They worried about his playoff experience, so he threw a no-hitter. The Phillies were in mid-trainwreck, so he threw a perfect game. He threw more innings, faced more batters, and won more games than anybody else in the league.
I remember first hearing about the execution of the Halladay deal. Tweets weres popping up with messages like “REPORTS SAY HALLADAY IS IN PHILADELPHIA RECEIVING PHYSICAL.”
Never had the probing for disease of injury to the human body warranted such abuse of caps lock. Everything was fed to us like we were WWII era informants channeling data through the pipeline. All along, some idea that this was just a ridiculous myth had to be maintained; otherwise, it wouldn’t come true.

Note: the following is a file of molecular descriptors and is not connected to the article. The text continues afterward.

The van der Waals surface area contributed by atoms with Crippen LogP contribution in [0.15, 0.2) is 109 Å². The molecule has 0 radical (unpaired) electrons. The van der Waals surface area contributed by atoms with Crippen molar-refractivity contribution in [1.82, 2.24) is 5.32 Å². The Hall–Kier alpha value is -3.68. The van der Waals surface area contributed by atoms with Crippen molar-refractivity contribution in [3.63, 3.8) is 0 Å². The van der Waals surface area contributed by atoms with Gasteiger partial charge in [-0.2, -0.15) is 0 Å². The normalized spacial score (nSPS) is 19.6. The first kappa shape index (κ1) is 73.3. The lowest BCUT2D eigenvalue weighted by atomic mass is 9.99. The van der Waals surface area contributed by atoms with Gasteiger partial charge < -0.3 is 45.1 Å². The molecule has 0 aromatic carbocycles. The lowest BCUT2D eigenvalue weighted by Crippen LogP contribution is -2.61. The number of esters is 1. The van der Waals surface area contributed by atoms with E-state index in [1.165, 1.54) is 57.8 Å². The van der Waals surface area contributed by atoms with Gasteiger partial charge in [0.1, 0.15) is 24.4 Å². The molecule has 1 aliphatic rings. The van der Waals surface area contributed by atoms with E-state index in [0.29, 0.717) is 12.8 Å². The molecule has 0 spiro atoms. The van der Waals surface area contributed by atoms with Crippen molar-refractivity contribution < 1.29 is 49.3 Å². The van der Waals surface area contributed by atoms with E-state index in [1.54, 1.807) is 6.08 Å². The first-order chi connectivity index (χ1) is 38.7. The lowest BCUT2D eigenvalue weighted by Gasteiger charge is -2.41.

And then we has there, smiling with his name on the back of a Phillies jersey, Ruben Amaro standing nearby like a man who’d just seen God’s face.
Its a bittersweet nod for Roy to win the NL Cy Young, albeit unanimously. Sure, it’s an honor for a pitcher, but Roy could have won that anywhere (he already has one in Toronto). He came to Philly for the World Series, which we failed to deliver. He saw the playoffs, and… yeah, I am actually still talking about this… but I guess he’ll have to settle for another boring ‘ol *SIGH* Young.
I mean, yeah, fine, all 32 first place votes went to him for only the 13th time in history. Maybe a Phillie hadn’t won the award since 1987 (EDITOR’S NOTE: Steve Bedrosian shout out, whaaaaaat). And maybe you’d have to be a whining, self-indulgent douche to fester and dwell on an irreversible moment from weeks ago.
It’s not often you get to watch a devastating, possibly-cyborg starting pitcher seer his way through lineups full of professional hitters. In response to the news, Roy pitched a shutout and then ran stairs while being a spectacular family man.